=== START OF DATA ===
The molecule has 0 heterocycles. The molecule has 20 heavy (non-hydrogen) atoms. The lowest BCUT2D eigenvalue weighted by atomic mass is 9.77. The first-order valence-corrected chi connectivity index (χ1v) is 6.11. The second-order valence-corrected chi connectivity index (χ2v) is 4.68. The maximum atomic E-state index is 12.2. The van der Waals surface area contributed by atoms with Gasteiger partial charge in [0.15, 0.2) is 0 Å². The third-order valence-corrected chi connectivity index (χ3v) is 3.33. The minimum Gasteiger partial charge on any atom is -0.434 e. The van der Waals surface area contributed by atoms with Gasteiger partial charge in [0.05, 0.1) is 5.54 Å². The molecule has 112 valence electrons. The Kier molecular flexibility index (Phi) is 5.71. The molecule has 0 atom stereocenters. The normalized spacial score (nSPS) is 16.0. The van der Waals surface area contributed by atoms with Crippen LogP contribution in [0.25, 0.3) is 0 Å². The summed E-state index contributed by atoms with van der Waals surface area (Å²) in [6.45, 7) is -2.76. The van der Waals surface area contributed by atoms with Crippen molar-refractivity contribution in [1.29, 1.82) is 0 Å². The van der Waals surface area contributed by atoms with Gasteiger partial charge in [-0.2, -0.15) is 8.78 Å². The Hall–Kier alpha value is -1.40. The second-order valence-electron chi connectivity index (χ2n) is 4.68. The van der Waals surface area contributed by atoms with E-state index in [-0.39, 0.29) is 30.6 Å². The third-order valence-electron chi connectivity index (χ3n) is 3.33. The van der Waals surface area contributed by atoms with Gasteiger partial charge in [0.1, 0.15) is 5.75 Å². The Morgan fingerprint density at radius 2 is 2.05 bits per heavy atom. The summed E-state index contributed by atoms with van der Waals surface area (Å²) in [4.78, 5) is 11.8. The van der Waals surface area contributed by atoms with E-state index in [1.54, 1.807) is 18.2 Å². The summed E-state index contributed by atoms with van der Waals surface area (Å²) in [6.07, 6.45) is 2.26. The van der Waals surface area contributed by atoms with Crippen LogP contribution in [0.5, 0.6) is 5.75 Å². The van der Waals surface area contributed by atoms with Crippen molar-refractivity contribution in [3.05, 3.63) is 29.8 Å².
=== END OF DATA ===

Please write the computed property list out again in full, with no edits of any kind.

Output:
The molecule has 0 heterocycles. The molecule has 20 heavy (non-hydrogen) atoms. The lowest BCUT2D eigenvalue weighted by atomic mass is 9.77. The first-order valence-corrected chi connectivity index (χ1v) is 6.11. The second-order valence-corrected chi connectivity index (χ2v) is 4.68. The maximum atomic E-state index is 12.2. The van der Waals surface area contributed by atoms with Gasteiger partial charge in [0.15, 0.2) is 0 Å². The third-order valence-corrected chi connectivity index (χ3v) is 3.33. The minimum Gasteiger partial charge on any atom is -0.434 e. The van der Waals surface area contributed by atoms with Gasteiger partial charge in [0.05, 0.1) is 5.54 Å². The molecule has 112 valence electrons. The Kier molecular flexibility index (Phi) is 5.71. The molecule has 0 atom stereocenters. The normalized spacial score (nSPS) is 16.0. The van der Waals surface area contributed by atoms with Crippen LogP contribution in [0.25, 0.3) is 0 Å². The summed E-state index contributed by atoms with van der Waals surface area (Å²) in [6.45, 7) is -2.76. The van der Waals surface area contributed by atoms with Crippen molar-refractivity contribution in [1.29, 1.82) is 0 Å². The van der Waals surface area contributed by atoms with Gasteiger partial charge in [-0.2, -0.15) is 8.78 Å². The Hall–Kier alpha value is -1.40. The second-order valence-electron chi connectivity index (χ2n) is 4.68. The van der Waals surface area contributed by atoms with E-state index in [-0.39, 0.29) is 30.6 Å². The third-order valence-electron chi connectivity index (χ3n) is 3.33. The van der Waals surface area contributed by atoms with Gasteiger partial charge in [0.1, 0.15) is 5.75 Å². The Morgan fingerprint density at radius 2 is 2.05 bits per heavy atom. The summed E-state index contributed by atoms with van der Waals surface area (Å²) in [4.78, 5) is 11.8. The van der Waals surface area contributed by atoms with E-state index in [1.54, 1.807) is 18.2 Å². The summed E-state index contributed by atoms with van der Waals surface area (Å²) in [6.07, 6.45) is 2.26. The van der Waals surface area contributed by atoms with Crippen LogP contribution in [0.5, 0.6) is 5.75 Å². The van der Waals surface area contributed by atoms with Crippen molar-refractivity contribution in [3.05, 3.63) is 29.8 Å².